I recently presented a case study at the annual meeting of the Eastern Psychological Association in Pittsburgh, PA, on Seve, an 18 year old chimpanzee who was used in a variety of taxpayer-funded experiments at the Centers for Disease Control and Prevention and the National Institutes of Health. For 9 years Seve lived by himself in a small cage, had daily nose and throat cultures, multiple liver biopsies, had half of his liver-lobe and both armpit lymph nodes removed, and had weekly blood draws and anesthesia by being traumatically shot with a dart gun. His laboratory records indicate that he stopped breathing four times in the middle of surgeries and even woke up once mid-procedure.
As upsetting as these results are, unfortunately his case is not an anomaly. Other studies have found that as many as 44 percent of chimpanzees retired to sanctuary from deplorable captive conditions in laboratories, roadside zoos and elsewhere suffer from PTSD.
The bright side is that my longitudinal research demonstrates the resiliency of chimpanzees and the healing power of sanctuaries. A year after I first met Seve, he is spending more time outdoors interacting with other chimpanzees and has drastically reduced the frequency with which he harms himself. Time may not heal all wounds, but having freedom and friends helps.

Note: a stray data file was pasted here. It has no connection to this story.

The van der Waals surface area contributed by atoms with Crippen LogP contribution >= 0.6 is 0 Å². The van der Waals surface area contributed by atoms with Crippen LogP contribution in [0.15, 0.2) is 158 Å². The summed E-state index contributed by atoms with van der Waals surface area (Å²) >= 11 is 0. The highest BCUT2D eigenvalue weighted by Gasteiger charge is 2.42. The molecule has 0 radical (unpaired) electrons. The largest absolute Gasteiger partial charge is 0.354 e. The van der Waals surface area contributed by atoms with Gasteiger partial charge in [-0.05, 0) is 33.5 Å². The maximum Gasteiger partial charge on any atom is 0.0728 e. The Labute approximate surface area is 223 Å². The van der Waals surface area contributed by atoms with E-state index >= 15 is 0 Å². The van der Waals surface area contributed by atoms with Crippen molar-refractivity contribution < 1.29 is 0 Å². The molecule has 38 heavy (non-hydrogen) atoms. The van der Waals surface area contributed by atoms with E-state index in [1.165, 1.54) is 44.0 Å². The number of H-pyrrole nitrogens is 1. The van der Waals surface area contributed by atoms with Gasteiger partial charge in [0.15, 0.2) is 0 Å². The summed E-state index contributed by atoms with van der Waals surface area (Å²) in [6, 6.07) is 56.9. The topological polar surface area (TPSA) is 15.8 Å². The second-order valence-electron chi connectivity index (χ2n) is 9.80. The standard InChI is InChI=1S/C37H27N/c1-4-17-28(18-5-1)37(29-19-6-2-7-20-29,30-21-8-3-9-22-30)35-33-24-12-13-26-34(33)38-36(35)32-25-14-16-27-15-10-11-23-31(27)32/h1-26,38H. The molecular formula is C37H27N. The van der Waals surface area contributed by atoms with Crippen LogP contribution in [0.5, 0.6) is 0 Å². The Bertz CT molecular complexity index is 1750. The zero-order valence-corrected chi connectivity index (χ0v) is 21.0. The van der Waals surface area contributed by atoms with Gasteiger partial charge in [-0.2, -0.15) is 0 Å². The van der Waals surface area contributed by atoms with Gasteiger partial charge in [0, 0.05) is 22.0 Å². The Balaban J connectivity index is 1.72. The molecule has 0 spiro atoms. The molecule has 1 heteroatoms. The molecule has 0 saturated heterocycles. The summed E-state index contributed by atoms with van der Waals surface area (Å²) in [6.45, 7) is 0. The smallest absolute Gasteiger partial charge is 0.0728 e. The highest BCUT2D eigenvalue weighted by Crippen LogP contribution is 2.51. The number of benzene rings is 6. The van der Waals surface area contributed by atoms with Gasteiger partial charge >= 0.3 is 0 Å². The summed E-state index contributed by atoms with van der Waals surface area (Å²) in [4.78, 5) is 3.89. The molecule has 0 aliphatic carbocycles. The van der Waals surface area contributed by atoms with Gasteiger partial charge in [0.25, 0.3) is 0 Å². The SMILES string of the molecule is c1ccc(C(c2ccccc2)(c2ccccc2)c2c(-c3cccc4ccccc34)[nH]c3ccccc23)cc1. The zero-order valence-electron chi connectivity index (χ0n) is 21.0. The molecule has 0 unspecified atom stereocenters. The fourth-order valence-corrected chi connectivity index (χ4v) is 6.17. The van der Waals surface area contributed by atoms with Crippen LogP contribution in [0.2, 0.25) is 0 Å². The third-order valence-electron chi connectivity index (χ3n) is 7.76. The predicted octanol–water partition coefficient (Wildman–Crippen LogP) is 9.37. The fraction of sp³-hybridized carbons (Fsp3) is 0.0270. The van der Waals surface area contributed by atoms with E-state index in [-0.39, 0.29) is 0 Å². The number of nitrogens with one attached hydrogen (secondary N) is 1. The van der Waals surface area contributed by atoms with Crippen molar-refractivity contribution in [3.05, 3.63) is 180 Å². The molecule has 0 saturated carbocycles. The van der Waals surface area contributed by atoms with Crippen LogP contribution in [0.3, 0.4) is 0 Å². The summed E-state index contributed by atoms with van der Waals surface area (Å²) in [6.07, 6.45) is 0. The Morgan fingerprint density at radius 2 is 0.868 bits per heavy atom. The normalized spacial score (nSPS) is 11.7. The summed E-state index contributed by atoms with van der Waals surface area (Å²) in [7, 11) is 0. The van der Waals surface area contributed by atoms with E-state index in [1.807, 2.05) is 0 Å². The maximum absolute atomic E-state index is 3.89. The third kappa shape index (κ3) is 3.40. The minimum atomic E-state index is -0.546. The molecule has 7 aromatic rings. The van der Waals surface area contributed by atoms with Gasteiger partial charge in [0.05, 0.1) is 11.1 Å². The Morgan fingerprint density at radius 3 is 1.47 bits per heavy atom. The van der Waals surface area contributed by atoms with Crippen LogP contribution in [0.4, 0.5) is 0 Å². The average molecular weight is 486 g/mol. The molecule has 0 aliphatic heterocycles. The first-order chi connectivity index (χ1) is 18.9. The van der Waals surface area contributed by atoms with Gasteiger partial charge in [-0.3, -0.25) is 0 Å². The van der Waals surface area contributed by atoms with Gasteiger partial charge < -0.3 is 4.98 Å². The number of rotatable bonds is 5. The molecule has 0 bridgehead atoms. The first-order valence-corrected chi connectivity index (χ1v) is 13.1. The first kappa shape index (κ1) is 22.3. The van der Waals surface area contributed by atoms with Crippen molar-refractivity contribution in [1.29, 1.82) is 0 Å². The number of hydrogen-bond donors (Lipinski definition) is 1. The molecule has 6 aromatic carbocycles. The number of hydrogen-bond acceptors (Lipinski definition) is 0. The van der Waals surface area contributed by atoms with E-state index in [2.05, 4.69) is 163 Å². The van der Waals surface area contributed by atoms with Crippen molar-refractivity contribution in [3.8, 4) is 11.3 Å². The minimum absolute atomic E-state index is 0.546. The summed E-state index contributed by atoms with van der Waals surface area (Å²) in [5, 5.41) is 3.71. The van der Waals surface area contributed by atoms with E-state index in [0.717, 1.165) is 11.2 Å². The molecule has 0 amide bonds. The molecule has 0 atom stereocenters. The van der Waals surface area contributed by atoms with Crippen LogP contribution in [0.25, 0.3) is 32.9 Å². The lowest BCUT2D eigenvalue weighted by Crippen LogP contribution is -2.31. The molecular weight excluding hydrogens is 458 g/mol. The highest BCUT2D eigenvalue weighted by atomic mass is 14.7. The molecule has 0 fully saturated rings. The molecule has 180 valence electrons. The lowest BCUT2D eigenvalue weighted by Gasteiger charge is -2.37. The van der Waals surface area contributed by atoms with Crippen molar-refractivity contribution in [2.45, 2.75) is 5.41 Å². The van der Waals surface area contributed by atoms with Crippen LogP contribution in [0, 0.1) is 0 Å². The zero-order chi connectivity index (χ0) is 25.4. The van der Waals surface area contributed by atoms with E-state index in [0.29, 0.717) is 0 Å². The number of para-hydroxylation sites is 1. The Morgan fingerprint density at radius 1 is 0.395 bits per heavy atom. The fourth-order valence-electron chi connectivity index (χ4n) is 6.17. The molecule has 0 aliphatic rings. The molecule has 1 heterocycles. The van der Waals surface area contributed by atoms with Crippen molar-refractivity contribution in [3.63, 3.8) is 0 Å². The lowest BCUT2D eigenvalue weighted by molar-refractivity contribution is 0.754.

One thousand chimpanzees like Seve are still locked in American laboratories even though they suffer immensely and it is widely acknowledged, including by the prestigious Institute of Medicine, that they are not needed to advance biomedical research. Congress should pass the Great Ape Protection and Cost Savings Act to protect chimpanzees from this unnecessary cruelty and let 600 other chimpanzees join Seve in sanctuaries and begin their own healing process.
Lopresti-Goodman, Ph.D., is an experimental psychologist and assistant professor of psychology at Marymount University in Arlington, Va., where she teaches, among others, a course on abnormal behavior in chimpanzees.